September 28, 2007

Find out what it means to me

My generation and the generations before and after have issues with respect. I'm sure every generation has them, but I guess ours seems different because we have these issues with everyone--not just our parents or teachers. How often do we hear people say that kids these days don't respect their elders or their grandparents or don't say yes ma'am or no sir...pretty darn often.

Here's my question(s): What are we basing this respect on? Who gets respect and who doesn't? What exactly is the difference between respect and having no sense of humor or personality? It's my humble opinion that all people, regardless of age, position, gender or anything else, deserve the same amount of respect. Granted, this does not mean you treat everyone exactly the same. For example, I would never greet my grandfather in the same way I greet my friends. This isn't because I respect one more than the other. It's because my relationship with my grandfather is drastically different than my relationship with my friend. My friends know me and my sense of humor, whereas my grandfather would think I'd gone insane if I treated him like my close friends. In other words--they're different people with different personalities and therefore react different to situations and people.

I'd say I give people the proper amount of respect...most of the time. Unless they are half-witted bosses who leave their employees to clean up their messes. ::Disclaimer-this is not my current boss. Thank goodness:: This is my own personal fault and rebellious nature and (as my mother has put it over the years) attitude problem. But for the most part, I treat everyone with respect. I don't treat them the same, as I explained above, but I treat them with respect. So here's my problem: why are we expected to give some people more respect than others? When I'm told to show an extra measure of respect to someone, I often think that the word respect is being used incorrectly. It's as though they're using respect when they should be saying "be overly serious" or "be a suck-up" or "be a sycophant." None of this has anything to do with respect--it has to do with ego. Boost their ego and maybe that person will condescend to your level and give you what you want. Treat them like royalty so you'll make them and make yourself look better.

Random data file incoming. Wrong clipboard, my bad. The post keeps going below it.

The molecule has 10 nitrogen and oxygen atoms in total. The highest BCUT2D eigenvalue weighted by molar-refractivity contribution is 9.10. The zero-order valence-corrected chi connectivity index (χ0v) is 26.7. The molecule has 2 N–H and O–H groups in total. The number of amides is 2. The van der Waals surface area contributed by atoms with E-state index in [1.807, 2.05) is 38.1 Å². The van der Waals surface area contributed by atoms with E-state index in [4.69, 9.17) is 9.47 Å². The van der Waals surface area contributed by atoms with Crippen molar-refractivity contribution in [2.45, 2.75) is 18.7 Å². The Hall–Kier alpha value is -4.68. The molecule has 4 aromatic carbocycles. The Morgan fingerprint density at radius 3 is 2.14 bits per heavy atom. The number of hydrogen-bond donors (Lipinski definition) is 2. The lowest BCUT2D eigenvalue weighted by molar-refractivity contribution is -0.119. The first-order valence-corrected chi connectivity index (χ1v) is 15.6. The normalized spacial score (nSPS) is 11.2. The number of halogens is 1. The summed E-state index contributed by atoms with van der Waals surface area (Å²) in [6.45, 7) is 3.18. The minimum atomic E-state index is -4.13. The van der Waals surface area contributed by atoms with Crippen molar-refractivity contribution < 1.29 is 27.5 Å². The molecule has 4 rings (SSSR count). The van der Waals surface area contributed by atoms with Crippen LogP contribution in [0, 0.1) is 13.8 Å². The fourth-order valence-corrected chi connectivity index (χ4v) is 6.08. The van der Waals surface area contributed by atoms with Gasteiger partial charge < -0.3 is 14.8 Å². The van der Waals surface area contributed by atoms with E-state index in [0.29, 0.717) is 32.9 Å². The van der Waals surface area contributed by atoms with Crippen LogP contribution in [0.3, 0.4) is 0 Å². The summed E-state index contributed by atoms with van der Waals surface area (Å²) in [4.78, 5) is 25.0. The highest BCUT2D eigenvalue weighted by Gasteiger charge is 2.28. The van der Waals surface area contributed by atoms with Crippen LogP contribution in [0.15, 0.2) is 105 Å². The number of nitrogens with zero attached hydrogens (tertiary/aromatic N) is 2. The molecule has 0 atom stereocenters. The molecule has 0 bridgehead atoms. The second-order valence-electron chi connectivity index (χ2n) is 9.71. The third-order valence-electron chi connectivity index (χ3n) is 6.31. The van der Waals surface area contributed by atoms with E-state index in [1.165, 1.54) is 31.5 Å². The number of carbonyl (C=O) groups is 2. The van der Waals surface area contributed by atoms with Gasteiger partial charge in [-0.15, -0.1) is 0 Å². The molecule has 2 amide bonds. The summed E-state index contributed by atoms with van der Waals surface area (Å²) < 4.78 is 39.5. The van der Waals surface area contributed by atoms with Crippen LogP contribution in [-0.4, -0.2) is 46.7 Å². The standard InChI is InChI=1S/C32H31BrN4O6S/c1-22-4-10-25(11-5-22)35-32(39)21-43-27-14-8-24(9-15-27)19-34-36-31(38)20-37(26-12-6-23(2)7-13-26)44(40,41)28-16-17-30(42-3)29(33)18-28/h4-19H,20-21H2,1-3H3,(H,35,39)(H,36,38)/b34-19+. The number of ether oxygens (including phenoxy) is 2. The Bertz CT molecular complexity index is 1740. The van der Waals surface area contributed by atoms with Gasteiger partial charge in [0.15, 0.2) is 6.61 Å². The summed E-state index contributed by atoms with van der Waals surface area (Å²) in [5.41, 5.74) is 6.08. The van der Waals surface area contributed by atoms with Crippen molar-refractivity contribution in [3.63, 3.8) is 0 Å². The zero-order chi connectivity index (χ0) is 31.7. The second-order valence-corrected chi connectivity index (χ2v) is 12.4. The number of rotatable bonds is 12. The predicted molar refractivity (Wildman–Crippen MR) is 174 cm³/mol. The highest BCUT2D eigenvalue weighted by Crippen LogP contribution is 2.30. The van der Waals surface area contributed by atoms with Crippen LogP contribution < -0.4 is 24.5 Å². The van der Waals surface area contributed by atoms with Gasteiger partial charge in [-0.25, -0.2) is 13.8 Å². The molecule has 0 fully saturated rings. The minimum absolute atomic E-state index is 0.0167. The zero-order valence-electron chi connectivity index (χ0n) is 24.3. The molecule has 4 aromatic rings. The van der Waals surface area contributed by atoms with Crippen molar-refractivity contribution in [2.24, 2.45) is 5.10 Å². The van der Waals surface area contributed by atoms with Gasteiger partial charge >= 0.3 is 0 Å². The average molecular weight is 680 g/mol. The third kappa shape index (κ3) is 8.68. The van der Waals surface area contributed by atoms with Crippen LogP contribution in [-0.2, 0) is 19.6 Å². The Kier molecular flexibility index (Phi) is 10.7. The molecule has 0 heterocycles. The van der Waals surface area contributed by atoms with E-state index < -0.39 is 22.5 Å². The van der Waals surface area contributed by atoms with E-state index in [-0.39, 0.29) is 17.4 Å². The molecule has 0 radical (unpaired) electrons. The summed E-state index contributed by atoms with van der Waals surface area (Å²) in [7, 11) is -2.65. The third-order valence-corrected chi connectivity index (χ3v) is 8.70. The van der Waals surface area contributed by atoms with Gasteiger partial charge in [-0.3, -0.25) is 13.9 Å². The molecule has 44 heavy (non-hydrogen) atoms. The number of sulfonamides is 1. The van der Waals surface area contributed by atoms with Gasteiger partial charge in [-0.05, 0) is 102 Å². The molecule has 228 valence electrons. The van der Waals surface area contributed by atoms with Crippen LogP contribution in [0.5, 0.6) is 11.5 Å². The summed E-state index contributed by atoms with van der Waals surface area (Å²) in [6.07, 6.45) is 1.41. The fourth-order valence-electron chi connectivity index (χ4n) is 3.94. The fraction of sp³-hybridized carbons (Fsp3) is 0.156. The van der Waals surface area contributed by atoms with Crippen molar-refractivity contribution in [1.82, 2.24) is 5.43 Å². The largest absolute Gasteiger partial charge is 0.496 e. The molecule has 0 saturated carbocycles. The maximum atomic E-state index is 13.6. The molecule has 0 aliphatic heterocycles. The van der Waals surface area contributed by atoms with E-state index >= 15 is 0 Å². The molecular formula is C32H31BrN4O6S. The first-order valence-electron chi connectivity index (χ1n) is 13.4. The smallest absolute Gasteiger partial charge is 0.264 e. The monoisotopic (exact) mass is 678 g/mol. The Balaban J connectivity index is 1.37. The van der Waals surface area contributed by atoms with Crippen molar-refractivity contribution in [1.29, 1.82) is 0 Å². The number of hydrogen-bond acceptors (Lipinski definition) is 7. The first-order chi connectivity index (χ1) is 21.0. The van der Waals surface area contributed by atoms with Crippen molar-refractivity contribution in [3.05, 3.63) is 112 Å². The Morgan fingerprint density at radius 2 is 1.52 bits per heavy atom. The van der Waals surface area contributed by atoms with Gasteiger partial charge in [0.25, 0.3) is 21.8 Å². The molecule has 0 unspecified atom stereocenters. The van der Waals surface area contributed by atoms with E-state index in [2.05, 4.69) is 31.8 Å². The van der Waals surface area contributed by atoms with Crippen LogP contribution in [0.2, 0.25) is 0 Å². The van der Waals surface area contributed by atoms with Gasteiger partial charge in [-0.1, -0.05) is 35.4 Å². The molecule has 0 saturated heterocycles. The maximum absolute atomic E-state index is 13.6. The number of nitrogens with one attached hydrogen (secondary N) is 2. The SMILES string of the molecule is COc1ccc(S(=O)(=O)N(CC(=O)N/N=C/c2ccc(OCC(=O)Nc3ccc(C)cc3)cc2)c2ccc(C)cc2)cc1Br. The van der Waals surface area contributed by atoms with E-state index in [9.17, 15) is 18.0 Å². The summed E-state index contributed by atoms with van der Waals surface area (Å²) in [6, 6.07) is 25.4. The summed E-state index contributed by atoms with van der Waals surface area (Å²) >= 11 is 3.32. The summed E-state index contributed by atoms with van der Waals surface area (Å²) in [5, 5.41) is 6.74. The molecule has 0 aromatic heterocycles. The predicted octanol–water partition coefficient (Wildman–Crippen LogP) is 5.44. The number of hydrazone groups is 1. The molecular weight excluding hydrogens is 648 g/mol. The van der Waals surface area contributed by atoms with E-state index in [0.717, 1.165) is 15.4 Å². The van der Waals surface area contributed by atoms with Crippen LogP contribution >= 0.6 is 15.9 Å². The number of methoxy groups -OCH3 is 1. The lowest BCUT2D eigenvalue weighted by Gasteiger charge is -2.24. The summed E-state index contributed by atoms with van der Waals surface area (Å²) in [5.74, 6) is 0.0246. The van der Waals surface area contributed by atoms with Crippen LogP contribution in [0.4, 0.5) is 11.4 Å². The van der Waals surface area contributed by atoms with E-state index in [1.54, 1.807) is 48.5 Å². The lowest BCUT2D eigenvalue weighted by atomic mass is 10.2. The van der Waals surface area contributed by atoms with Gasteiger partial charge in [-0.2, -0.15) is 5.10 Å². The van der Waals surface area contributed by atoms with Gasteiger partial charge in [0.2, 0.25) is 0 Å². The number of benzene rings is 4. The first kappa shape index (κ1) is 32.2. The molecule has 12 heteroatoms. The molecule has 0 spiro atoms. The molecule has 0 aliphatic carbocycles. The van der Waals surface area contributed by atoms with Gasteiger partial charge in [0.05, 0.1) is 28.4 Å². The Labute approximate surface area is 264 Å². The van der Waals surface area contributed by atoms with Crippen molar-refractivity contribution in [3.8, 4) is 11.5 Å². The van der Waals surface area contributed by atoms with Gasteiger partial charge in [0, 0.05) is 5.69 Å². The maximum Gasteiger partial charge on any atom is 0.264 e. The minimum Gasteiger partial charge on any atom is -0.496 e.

So I have a hard time showing an "extra level" of respect simply because they're older than me or they're a man or they have a master's degree. I'd rather show them the same amount of respect every other person deserves and not suck up to them. I'll do my job and let them do their job. I'll be friendly to them and keep my mouth shut when the situation calls for it. I'll feel them out to find out if they have a sense of humor or not. But I will not be overly serious or grovel for their approval just for the sake of being seen in a false light of respect.

If you really keep the royal law found in Scripture, "Love your neighbor as yourself," you are doing right. But if you show favoritism, you sin and are convicted by the law as lawbreakers. James 2:8-9

September 25, 2007

Putting it off no more

I'm all moved into the new place. We still need a couch, but you'd be amazed by the difference not having a couch makes in the amount of time spent watching television. I think this also has to do with the fact that there's another person in the house to talk to, rather than being alone and filling the quiet with television. I still like having something in the background to fill the silence in the morning, and nothing fills that silence quite like Josh Lyman, Sam Seaborn and President Bartlett. Yes, I'm referencing the greatest show ever: The West Wing.